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I recieved with great pleasure your favor of the 16. and it is with the greatest satisfaction I learn from all quarters that my inaugural Address is considered as holding out a ground for conciliation & union. I am the more pleased with this, because the opinion therein stated as to the real ground of difference among us (to wit, the measures rendered most expedient by French enormities) is...
I recieved with great satisfaction your favor of Mar. 9. which mr Pope forwarded by post, and proposed to follow it but he is not yet arrived here. I communicated to Genl. Gunn your friendly expressions respecting him. of the transaction to which they related I can say little, having, you know, neither ears to hear, eyes to see, or tongue to speak, but as the Senate direct me. I may say...
I have recd the favour of your Letter of the 27th. of last month, and feel myself much interested in the subject of it. Mr Stoddert had before shewn me your Letter to him and to your son and I had consented to the Idea Suggested in them. The Navy however is a Scene of momentous responsibility to me and if a ship should be lost by any Man for whom I shall have made myself thus exclusively...
The inclosed letters, as I conclude from others which accompanied them, have been a long time getting to hand. There was a moment, when their object seemed to present itself as one not intirely chimerical—but the probability has diminished. Tis however a thing on which the mind may still speculate as in the Chapter of extraordinary events which characterise the present wonderful epoch. My...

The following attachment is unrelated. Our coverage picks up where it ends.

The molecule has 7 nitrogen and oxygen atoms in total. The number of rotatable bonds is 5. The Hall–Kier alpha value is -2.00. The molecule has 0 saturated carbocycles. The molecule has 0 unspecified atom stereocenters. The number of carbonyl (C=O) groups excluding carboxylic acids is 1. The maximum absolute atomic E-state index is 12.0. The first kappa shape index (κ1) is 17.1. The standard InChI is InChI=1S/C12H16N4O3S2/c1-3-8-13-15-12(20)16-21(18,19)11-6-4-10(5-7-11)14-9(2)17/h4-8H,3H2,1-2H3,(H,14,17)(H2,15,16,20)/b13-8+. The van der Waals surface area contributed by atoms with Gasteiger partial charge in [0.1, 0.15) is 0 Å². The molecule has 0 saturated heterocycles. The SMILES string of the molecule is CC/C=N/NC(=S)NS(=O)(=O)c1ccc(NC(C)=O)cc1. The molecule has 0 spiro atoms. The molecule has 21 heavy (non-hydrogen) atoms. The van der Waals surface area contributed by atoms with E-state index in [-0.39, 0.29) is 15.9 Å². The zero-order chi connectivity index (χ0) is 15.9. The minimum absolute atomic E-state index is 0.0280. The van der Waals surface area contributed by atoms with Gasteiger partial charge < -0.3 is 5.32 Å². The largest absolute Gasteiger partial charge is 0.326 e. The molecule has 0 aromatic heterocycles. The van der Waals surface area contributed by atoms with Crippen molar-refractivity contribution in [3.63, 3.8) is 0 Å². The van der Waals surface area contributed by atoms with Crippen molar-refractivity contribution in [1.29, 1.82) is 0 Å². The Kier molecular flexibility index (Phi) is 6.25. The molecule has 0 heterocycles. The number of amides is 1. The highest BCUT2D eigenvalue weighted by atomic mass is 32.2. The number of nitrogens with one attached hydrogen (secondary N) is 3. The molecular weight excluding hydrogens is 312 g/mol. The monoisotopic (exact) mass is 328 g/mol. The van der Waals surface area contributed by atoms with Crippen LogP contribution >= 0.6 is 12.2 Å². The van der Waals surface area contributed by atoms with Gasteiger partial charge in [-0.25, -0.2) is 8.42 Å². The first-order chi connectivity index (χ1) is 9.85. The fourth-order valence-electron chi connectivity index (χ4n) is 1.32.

Several causes have concurred, to retard the acknowledgment of the receipt of your favour of the 26th of August. At the time it came to hand, I was much engaged in matters that could not be well postponed; and before I got through them, I was siezed with a fever which was unremittingly severe for several days, and left me in so debilitated a state as to render writing, and business generally...
An answer to your letter of the 5th instant has been delayed by some degree of ill health on my part. The general disposition it marks accords with the patriotic sentiments you have so consistently manifested. It is extremely regretted that any circumstance should induce you to hesitate about the acceptance of an appointment in which it is not to be doubted your services would be eminently...
Private My Dear Sir Mount Vernon 9th Augt 1798 Your letter of the 29th Ulto has filled my mind with disquietude, and perplexity in the extreme; but I will say nothing in reply, intentionally, that shall give you a moments pain. Indeed from the tenor of your letter, it would seem as if nothing I could say, now, would be of any avail—after the open, candid and I think friendly communications in...
Little did I imagine when I retired from the theatre of public life, that it was probable, or even possible, that any event would arise in my day, that could induce me to entertain, for a moment, an idea of relinquishing the tranquil walks, and refreshing shades, with which I am surrounded. But it is in vain, I perceive, to look for ease & happiness in a world of troubles. The call of my...
I received with much pleasure your favor of the 19th. If I Should meet with any “roses” in my Path, I Shall thank you for your Congratulations, and when I set my foot on “Thorns” as I Certainly shall, I shall thank you Equally for your Condolence, But when you assure me that you “feel a Confidence in the Safety of our Political Bark” you give me much Comfort, and I pray you may not be...
Amongst the last Aacts of my political life, and before I go hence into retirement, profound , will be the acknowledgment of your kind and affectionate letter from Boston—dated the 15th of January. From the friendship I have always borne you—and from the interest I have ever taken in whatever relates to your prosperity & happiness, I participated in the sorrows which I knoew you must have felt...